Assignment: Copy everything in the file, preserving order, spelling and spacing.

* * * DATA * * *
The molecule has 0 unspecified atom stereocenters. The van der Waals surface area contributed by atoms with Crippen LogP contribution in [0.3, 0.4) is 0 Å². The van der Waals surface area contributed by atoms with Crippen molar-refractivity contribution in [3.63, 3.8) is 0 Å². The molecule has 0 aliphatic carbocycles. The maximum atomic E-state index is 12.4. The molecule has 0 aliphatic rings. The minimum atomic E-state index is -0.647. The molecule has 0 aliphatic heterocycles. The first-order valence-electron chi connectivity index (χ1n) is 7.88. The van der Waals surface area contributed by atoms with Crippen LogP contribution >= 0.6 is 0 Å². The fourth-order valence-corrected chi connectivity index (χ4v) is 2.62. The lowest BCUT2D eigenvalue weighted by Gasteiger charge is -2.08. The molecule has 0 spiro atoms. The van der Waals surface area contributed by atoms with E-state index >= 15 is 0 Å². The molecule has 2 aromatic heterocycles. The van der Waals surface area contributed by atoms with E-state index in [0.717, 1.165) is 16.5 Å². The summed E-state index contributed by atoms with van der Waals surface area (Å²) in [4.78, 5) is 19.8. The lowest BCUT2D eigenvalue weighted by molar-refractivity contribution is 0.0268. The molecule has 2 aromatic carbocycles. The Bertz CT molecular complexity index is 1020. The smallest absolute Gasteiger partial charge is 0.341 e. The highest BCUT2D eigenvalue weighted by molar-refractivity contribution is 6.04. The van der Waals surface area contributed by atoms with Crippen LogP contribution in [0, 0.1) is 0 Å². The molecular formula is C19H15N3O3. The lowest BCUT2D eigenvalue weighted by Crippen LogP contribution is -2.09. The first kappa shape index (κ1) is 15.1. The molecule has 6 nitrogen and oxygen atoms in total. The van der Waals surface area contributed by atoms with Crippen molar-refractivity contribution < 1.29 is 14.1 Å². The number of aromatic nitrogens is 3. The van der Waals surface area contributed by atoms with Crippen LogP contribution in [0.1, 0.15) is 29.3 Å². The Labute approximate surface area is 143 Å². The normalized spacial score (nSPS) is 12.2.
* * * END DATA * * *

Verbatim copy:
The molecule has 0 unspecified atom stereocenters. The van der Waals surface area contributed by atoms with Crippen LogP contribution in [0.3, 0.4) is 0 Å². The van der Waals surface area contributed by atoms with Crippen molar-refractivity contribution in [3.63, 3.8) is 0 Å². The molecule has 0 aliphatic carbocycles. The maximum atomic E-state index is 12.4. The molecule has 0 aliphatic rings. The minimum atomic E-state index is -0.647. The molecule has 0 aliphatic heterocycles. The first-order valence-electron chi connectivity index (χ1n) is 7.88. The van der Waals surface area contributed by atoms with Crippen LogP contribution >= 0.6 is 0 Å². The fourth-order valence-corrected chi connectivity index (χ4v) is 2.62. The lowest BCUT2D eigenvalue weighted by Gasteiger charge is -2.08. The molecule has 0 spiro atoms. The van der Waals surface area contributed by atoms with E-state index >= 15 is 0 Å². The molecule has 2 aromatic heterocycles. The van der Waals surface area contributed by atoms with E-state index in [0.717, 1.165) is 16.5 Å². The summed E-state index contributed by atoms with van der Waals surface area (Å²) in [4.78, 5) is 19.8. The lowest BCUT2D eigenvalue weighted by molar-refractivity contribution is 0.0268. The molecule has 2 aromatic carbocycles. The Bertz CT molecular complexity index is 1020. The smallest absolute Gasteiger partial charge is 0.341 e. The highest BCUT2D eigenvalue weighted by molar-refractivity contribution is 6.04. The van der Waals surface area contributed by atoms with Crippen LogP contribution in [0, 0.1) is 0 Å². The molecular formula is C19H15N3O3. The lowest BCUT2D eigenvalue weighted by Crippen LogP contribution is -2.09. The first kappa shape index (κ1) is 15.1. The molecule has 6 nitrogen and oxygen atoms in total. The van der Waals surface area contributed by atoms with Crippen molar-refractivity contribution < 1.29 is 14.1 Å². The number of aromatic nitrogens is 3. The van der Waals surface area contributed by atoms with Crippen LogP contribution in [0.1, 0.15) is 29.3 Å². The Labute approximate surface area is 143 Å². The normalized spacial score (nSPS) is 12.2.